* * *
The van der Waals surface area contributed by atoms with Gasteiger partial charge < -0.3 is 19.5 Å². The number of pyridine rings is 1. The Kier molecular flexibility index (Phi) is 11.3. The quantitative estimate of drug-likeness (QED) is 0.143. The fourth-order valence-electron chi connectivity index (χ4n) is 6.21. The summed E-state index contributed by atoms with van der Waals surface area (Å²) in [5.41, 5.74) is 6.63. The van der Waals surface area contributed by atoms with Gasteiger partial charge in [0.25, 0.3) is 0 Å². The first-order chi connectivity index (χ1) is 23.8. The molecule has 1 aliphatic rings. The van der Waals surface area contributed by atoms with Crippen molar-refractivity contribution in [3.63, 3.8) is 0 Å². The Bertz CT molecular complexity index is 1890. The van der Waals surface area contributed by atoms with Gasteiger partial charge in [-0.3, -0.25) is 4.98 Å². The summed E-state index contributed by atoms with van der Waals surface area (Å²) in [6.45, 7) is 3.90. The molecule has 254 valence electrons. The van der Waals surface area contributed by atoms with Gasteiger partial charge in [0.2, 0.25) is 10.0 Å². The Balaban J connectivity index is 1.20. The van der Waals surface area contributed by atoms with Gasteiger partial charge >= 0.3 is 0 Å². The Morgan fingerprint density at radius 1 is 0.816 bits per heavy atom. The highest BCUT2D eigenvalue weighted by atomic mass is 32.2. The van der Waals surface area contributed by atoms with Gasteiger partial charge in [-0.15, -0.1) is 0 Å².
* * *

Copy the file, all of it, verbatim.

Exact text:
The van der Waals surface area contributed by atoms with Gasteiger partial charge < -0.3 is 19.5 Å². The number of pyridine rings is 1. The Kier molecular flexibility index (Phi) is 11.3. The quantitative estimate of drug-likeness (QED) is 0.143. The fourth-order valence-electron chi connectivity index (χ4n) is 6.21. The summed E-state index contributed by atoms with van der Waals surface area (Å²) in [5.41, 5.74) is 6.63. The van der Waals surface area contributed by atoms with Gasteiger partial charge in [0.25, 0.3) is 0 Å². The first-order chi connectivity index (χ1) is 23.8. The molecule has 1 aliphatic rings. The van der Waals surface area contributed by atoms with Crippen molar-refractivity contribution in [3.63, 3.8) is 0 Å². The Bertz CT molecular complexity index is 1890. The van der Waals surface area contributed by atoms with Gasteiger partial charge in [-0.3, -0.25) is 4.98 Å². The summed E-state index contributed by atoms with van der Waals surface area (Å²) in [6.45, 7) is 3.90. The molecule has 254 valence electrons. The van der Waals surface area contributed by atoms with Gasteiger partial charge in [0.2, 0.25) is 10.0 Å². The Balaban J connectivity index is 1.20. The van der Waals surface area contributed by atoms with Gasteiger partial charge >= 0.3 is 0 Å². The Morgan fingerprint density at radius 1 is 0.816 bits per heavy atom. The highest BCUT2D eigenvalue weighted by atomic mass is 32.2. The van der Waals surface area contributed by atoms with Gasteiger partial charge in [-0.15, -0.1) is 0 Å².